- Jul 16, 2004
In time-based tests, Snow Leopard consistently outdid Windows 7. It took only 36.4 seconds to boot up, while Windows took 42.7 seconds. In a shutdown test, Snow Leopard took only 6.6 seconds, while Windows needed twice the amount of time: 12.6 seconds. Both computers, however, took just about 1 second to return from sleeping. For this reason, I didn't actually test the wake-up time as it was too short in both operating systems to produce meaningful numbers or even allow me to measure the difference.
In an iTunes conversion test, where I timed how long it took iTunes to convert 17 songs from the MP3 format to the AAC format, Snow Leopard took 149.9 seconds to get the job done. Windows needed 12 seconds more for the same job.
The last time-based test was the multimedia multitasking test, where I measured how long it took QuickTime to convert a movie file from the MP4 format into the iPod format while having iTunes converting songs in the background. This is sort of an unfair test as I had to use QuickTime 7 for Windows 7 and QuickTime X (which Apple claims to have much improved performance over the previous version) for Snow Leopard. The result: Snow Leopard beat Windows big time, taking just 444.3 seconds to do the job while Windows 7 dragged with 723 seconds.
So Snow Leopard took the lead in booting up, shutting down, and running Apple's software. It was a different story, however, with other third-party benchmarking software.
Cinebench R10 showed that Windows 7 was noticeably better than Snow Leopard in 3D image rendering--with a score of 5,777 vs. 5,437 for the OS X (higher is better). In gaming, Windows 7 also offered higher frame rates. In our Call of Duty 4 test, Windows 7 scored 26.3 frames per second while Snow Leopard got only 21.2fps. Joseph tested the game with a few different maps and we picked one that registered the highest scores for both operating systems to report. Consistently, Snow Leopard was always 5fps to 7fps slower than Windows 7.
The last test--which took the most time and probably will prove the most controversial--measured battery life. In a blog a while ago, I said that Windows 7 offered about the same battery life on the MacBook Pro as Snow Leopard. Well, I was wrong. While it was indeed better compared with what it was with Boot Camp 2.1, Windows 7 on the MacBook Pro still has a significantly shorter battery life than Snow Leopard.
As I needed to fully charge the battery before each test to make the tests go faster, I decided to test the battery life with the same settings as the performance tests, which drain the battery much more quickly than in normal usage. These settings include the computer's screen, as well as the keyboard illumination, being set at their brightest; the speakers being turned all the way up; and the Wi-Fi connection being turned on. After that, I made the computer play a high-def movie clip on loop and in full-screen mode until the computer died.
The results? Windows 7 lasted 78 minutes, while Snow Leopard managed to stay on for 111 minutes. These numbers are, of course, the worst case scenario--in real life, you'll get much longer battery life for each OS with regular usage. Personally, I could easily get about 3 hours with Windows 7 when running the MacBook Pro using the operating system's recommended "Balanced" power management scheme. Nonetheless, it's obvious that Windows 7's battery life is just about two-thirds of Snow Leopard's on the MacBook Pro.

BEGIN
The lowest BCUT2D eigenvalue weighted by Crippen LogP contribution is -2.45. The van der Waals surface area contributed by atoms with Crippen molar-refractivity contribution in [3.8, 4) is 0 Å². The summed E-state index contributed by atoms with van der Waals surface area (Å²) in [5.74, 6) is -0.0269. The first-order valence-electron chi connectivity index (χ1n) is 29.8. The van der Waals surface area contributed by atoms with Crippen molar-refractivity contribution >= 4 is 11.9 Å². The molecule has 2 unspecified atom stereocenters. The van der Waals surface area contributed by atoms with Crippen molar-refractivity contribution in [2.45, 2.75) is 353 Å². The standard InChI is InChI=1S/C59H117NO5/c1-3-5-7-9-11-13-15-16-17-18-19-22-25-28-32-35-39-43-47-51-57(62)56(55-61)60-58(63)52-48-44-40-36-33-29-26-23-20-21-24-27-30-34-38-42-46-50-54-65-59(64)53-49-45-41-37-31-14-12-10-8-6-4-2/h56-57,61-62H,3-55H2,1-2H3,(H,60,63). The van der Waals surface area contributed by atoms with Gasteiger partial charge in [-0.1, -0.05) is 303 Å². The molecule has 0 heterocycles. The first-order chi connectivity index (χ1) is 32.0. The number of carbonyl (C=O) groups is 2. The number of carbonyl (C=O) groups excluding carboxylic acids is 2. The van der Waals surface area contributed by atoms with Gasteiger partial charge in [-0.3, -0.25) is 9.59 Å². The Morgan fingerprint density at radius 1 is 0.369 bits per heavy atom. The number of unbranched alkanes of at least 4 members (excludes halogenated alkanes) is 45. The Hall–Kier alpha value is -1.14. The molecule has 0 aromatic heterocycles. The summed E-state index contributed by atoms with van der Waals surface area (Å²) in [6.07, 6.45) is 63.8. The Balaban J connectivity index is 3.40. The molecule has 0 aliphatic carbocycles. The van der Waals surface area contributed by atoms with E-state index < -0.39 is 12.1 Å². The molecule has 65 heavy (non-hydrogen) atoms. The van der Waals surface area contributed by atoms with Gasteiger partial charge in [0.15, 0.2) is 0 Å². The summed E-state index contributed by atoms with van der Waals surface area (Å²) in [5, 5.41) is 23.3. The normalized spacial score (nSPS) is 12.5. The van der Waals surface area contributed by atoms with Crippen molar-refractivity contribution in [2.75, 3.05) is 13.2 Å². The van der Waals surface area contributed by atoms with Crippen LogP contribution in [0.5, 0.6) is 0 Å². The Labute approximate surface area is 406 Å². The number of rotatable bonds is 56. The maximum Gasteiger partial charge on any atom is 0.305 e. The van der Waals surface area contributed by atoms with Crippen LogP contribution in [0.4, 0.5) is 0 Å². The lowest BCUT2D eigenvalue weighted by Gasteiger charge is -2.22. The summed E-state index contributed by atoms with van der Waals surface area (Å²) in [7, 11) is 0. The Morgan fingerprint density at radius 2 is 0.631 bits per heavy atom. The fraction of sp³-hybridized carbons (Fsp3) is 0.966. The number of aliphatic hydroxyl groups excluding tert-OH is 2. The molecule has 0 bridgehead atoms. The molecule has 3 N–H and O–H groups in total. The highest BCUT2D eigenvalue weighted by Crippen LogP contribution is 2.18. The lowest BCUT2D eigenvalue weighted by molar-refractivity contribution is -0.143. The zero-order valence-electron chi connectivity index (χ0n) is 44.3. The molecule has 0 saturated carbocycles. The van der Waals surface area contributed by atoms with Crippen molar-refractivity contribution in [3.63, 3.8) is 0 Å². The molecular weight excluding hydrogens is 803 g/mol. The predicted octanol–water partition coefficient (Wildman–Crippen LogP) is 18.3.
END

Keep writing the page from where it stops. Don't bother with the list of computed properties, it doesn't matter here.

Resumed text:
By now, more than anything, I believe drivers are the culprit for this discrepancy, as with Boot Camp 2.1, I was able to get just around an hour and a half with Windows 7 with general usage on the same machine. I've also seen many PC laptops where Windows 7 also offers much longer battery life.
The conclusion? First all of all, you'll get much better battery life running OS X on Mac laptops than running Windows. Secondly, performance-wise, Windows 7 is probably a better choice if you are a gamer (there are more games developed for Windows, anyway), even on Mac hardware.
Third, if you can get by with just software designed by Apple and if money is not a big issue, you will be happy with a Mac. Examples of these software choices are iTunes, iLife, QuickTime, Safari, iChat, and so on (and you probably won't need much more than those for daily entertainment and communication needs). Finally, if money is not an issue--and it definitely is for most of us--you should get a Mac anyway. It's the only platform, for now, that can run both Windows and OS X.
Note that this article touched the two operating systems only from the performance point of view. (Mac is also really pretty and Windows offers a lot more options and compatibility.)
It's also worth keeping in mind that both operating systems were tested in their "clean" state (fresh and with a minimum number of apps installed) and using Mac hardware, which is naturally optimized for Snow Leopard. As you use them, the performance will change, most likely for worse because of software clutters gathered over time. It's hard to measure which one gets more affected by this than the other. However, when Apple allows installing OS X on PC hardware, I'll for sure run the same tests again.